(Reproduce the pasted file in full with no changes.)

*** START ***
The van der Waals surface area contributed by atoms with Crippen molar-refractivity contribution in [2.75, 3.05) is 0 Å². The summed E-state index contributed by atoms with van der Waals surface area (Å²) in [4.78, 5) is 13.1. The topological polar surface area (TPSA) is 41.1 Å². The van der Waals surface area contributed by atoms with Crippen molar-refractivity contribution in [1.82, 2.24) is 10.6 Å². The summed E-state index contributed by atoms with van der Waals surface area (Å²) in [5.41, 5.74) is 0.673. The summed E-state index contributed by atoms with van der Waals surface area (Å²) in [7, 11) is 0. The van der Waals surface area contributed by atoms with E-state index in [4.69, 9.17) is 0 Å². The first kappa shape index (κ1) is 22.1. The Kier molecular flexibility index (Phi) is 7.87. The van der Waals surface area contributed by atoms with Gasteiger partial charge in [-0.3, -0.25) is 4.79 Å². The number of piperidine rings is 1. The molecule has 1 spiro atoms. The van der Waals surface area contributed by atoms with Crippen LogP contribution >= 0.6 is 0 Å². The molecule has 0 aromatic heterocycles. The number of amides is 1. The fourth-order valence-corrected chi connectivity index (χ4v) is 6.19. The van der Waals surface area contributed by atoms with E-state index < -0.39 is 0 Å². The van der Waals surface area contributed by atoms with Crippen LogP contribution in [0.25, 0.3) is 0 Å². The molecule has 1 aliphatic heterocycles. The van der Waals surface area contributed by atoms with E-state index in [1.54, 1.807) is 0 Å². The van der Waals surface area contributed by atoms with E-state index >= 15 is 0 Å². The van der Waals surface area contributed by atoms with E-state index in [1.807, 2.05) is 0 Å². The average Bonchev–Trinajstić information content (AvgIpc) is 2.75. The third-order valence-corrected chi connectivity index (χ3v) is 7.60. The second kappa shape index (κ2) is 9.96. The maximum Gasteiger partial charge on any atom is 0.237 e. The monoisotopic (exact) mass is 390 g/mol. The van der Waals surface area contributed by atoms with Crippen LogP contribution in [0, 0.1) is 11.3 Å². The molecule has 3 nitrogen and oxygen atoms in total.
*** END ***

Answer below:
The van der Waals surface area contributed by atoms with Crippen molar-refractivity contribution in [2.75, 3.05) is 0 Å². The summed E-state index contributed by atoms with van der Waals surface area (Å²) in [4.78, 5) is 13.1. The topological polar surface area (TPSA) is 41.1 Å². The van der Waals surface area contributed by atoms with Crippen molar-refractivity contribution in [1.82, 2.24) is 10.6 Å². The summed E-state index contributed by atoms with van der Waals surface area (Å²) in [5.41, 5.74) is 0.673. The summed E-state index contributed by atoms with van der Waals surface area (Å²) in [7, 11) is 0. The van der Waals surface area contributed by atoms with E-state index in [4.69, 9.17) is 0 Å². The first kappa shape index (κ1) is 22.1. The Kier molecular flexibility index (Phi) is 7.87. The van der Waals surface area contributed by atoms with Gasteiger partial charge in [-0.3, -0.25) is 4.79 Å². The number of piperidine rings is 1. The molecule has 1 spiro atoms. The van der Waals surface area contributed by atoms with Crippen LogP contribution >= 0.6 is 0 Å². The molecule has 0 aromatic heterocycles. The number of amides is 1. The fourth-order valence-corrected chi connectivity index (χ4v) is 6.19. The van der Waals surface area contributed by atoms with E-state index < -0.39 is 0 Å². The van der Waals surface area contributed by atoms with Crippen LogP contribution in [0.25, 0.3) is 0 Å². The molecule has 1 aliphatic heterocycles. The van der Waals surface area contributed by atoms with E-state index in [1.54, 1.807) is 0 Å². The van der Waals surface area contributed by atoms with E-state index >= 15 is 0 Å². The van der Waals surface area contributed by atoms with E-state index in [1.807, 2.05) is 0 Å². The average Bonchev–Trinajstić information content (AvgIpc) is 2.75. The third-order valence-corrected chi connectivity index (χ3v) is 7.60. The second kappa shape index (κ2) is 9.96. The maximum Gasteiger partial charge on any atom is 0.237 e. The monoisotopic (exact) mass is 390 g/mol. The van der Waals surface area contributed by atoms with Crippen LogP contribution in [0, 0.1) is 11.3 Å². The molecule has 3 nitrogen and oxygen atoms in total.